II. Reasonableness of Attorney's Fees

Defendant also argues that Plaintiff's requested fees are unreasonable because the hourly rates and the amount of time spent on particular tasks was excessive. To determine whether attorney's fees are reasonable, courts multiply the number of hours reasonably expended by the reasonable hourly rate. Hensley v. Eckerhart, 461 .S. 424, 434 (1983). The Court will also consider the results obtained and will exclude hours that are not reasonably expended or that are "excessive, redundant, or otherwise unnecessary," and "exclude any hours dedicated to severable, unsuccessful claims." Klimbach v. Spherion Corp., 467 F.Supp. 2d 323, 331 (W.D.N.Y. 2006)(citing Hensley, 461 U.S. at 434, 103 S.Ct. 1933; New York Ass'n for Retarded Children v. Carey, 711 F.2d 1136, 1146 (2d Cir.1983); Quaratino v. Tiffany & Co., 129 F.3d 702 (2d Cir.1997)).

To determine the reasonable hourly rate, courts look to fees charged by attorneys of similar skill in the community. Blum v. Stenson, 465 U.S. 886, 895 (1984). The burden is on the fee applicant to produce sufficient evidence regarding the reasonable hourly rate. Klimbach, 467 F.Supp. 2d at 331.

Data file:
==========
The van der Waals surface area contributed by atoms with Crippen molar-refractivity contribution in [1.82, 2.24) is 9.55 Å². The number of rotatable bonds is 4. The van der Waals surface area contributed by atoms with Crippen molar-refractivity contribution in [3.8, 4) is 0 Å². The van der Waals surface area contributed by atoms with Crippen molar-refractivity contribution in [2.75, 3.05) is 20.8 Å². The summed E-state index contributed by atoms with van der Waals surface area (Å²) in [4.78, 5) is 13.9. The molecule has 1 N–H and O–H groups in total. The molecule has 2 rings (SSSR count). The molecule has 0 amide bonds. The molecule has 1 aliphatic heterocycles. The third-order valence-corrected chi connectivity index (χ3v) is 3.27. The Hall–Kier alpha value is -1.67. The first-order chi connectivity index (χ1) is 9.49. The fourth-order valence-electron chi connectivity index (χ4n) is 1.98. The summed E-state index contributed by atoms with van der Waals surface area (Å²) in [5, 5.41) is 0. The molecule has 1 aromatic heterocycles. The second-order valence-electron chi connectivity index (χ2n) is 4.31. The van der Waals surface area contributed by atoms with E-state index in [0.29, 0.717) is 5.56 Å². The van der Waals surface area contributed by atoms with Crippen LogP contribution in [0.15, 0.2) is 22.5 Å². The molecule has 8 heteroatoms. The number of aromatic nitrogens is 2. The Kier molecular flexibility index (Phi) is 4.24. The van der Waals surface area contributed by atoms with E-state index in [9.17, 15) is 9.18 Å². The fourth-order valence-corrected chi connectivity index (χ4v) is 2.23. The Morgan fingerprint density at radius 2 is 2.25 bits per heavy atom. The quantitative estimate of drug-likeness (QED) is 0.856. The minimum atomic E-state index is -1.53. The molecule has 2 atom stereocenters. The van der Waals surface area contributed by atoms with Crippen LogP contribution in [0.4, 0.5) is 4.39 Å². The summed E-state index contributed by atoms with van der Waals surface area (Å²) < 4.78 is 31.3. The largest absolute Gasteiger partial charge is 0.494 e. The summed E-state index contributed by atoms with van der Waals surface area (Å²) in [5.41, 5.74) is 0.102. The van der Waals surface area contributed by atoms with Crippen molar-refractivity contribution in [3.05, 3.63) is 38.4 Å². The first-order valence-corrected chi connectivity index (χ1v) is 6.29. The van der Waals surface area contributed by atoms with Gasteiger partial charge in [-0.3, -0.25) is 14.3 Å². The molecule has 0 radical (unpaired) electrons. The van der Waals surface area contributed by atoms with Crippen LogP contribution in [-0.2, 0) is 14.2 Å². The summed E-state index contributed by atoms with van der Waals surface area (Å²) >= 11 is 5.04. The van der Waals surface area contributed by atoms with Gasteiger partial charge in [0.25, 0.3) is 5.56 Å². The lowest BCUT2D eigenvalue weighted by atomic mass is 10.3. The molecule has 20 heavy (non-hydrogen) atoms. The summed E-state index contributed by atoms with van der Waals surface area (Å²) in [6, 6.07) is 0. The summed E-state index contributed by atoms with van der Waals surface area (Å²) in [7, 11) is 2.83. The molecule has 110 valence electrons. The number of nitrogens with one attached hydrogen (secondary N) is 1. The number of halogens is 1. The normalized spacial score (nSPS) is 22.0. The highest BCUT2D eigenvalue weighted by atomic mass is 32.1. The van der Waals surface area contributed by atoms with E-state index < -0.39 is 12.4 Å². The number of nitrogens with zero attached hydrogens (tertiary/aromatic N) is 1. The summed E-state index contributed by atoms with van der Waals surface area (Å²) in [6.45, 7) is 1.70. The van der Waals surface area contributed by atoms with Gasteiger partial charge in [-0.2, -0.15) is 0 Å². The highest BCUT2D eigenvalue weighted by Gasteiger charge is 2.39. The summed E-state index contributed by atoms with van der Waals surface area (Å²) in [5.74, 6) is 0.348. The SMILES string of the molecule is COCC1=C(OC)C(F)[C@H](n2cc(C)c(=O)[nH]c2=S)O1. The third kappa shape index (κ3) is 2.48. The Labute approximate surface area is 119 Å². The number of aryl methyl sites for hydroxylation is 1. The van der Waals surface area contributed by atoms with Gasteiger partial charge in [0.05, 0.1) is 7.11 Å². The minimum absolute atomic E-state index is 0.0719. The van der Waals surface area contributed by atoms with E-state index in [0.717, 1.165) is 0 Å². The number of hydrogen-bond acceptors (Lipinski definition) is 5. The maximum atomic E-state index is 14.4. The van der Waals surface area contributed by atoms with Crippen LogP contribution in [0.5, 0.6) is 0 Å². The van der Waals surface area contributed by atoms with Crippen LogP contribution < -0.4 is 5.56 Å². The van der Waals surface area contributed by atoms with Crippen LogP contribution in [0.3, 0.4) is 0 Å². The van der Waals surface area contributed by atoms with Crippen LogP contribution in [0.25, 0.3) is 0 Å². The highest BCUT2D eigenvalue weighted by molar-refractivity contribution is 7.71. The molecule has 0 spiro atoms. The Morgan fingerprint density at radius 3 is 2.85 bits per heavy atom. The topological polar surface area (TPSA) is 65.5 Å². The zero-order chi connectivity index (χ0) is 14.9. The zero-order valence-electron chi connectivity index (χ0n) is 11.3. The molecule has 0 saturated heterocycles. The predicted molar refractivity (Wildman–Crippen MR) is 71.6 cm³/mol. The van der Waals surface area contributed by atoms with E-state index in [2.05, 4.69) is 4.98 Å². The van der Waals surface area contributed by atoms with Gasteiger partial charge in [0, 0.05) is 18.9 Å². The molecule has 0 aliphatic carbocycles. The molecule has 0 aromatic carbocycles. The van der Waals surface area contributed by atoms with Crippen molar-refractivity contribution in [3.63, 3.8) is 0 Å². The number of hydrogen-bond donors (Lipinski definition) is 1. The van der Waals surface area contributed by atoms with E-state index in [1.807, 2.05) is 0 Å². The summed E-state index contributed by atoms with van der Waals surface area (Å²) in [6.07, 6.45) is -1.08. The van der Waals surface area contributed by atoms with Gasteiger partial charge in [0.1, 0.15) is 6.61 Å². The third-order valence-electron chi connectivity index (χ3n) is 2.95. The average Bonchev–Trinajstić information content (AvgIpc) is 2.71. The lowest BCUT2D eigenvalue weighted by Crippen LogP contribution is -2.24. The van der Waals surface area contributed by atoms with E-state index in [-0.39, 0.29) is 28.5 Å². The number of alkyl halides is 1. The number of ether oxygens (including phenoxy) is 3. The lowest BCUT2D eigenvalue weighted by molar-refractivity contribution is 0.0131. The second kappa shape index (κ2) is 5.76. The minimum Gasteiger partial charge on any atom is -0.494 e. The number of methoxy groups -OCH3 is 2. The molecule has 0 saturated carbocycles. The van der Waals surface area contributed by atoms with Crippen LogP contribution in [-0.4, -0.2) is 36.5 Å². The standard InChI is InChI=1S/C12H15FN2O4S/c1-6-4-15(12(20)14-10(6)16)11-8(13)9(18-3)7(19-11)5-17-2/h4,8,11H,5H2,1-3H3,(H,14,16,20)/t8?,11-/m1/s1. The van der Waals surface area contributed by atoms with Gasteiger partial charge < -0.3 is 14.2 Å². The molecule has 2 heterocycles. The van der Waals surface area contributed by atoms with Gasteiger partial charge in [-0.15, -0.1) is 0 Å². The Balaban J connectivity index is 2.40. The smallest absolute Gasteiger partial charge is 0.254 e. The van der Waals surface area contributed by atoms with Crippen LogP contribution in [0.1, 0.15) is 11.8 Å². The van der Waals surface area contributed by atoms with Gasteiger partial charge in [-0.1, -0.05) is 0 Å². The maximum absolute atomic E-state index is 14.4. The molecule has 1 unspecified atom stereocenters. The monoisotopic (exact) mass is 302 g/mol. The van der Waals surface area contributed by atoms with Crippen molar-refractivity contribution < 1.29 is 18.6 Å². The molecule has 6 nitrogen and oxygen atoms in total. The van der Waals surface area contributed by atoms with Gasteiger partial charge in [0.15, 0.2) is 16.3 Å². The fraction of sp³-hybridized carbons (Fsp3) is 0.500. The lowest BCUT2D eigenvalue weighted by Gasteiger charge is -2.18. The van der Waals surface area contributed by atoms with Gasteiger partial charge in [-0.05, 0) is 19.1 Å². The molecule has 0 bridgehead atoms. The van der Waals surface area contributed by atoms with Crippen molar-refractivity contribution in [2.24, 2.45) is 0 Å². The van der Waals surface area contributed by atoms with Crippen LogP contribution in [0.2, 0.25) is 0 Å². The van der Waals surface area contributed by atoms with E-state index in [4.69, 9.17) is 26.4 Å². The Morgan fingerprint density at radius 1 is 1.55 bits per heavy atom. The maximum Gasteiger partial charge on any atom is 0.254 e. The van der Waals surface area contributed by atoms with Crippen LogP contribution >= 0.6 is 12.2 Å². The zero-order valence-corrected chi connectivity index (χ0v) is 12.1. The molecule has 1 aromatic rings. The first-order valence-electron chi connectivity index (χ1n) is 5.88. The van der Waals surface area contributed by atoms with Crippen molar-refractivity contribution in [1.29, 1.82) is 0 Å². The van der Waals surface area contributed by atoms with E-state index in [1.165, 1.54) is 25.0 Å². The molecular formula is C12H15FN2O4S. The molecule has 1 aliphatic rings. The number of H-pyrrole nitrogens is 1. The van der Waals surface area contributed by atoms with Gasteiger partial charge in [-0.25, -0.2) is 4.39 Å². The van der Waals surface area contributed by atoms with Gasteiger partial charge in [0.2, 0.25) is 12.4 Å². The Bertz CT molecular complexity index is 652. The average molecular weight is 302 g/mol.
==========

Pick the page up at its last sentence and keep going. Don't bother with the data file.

Plaintiff requests an hourly rate of $350 for partners and $250 for a second-year associate. Plaintiff cites to several cases in the Southern District of New York and to cases in the District Courts in California. Plaintiff has not carried his burden of showing that $350 for partners and $250 for a second-year associate are reasonable hourly rates in this community, i.e. the Western District of New York. This District has previously awarded fees in ERISA cases at an hourly rate of $250 for partners and $180 for associates. See e.g. Klimbach, 467 F.Supp. 2d at 332; Geist v. Hartford Life and Acc. Ins. Co., No. 07-CV-0064, 2010 WL 5392647 (W.D.N.Y. November 29, 2010). Accordingly, I find that a reduction in the hourly rate is appropriate. Partners Olinsky and Shurtliff will be awarded fees at an hourly rate of $300 per hour and Eaton at an hourly rate of $200 per hour.

Further, the time spent on opposing Defendant's counterclaim should be subtracted from the reasonable hours expended, as Plaintiff was unsuccessful in this claim. Accordingly, the following hours which were specifically attributed to defending against the counterclaim are excluded: 10.2 hours for Howard Olinsky, 1.5 hours for Jaya Shurtliff and 3 hours for Marcie Eaton.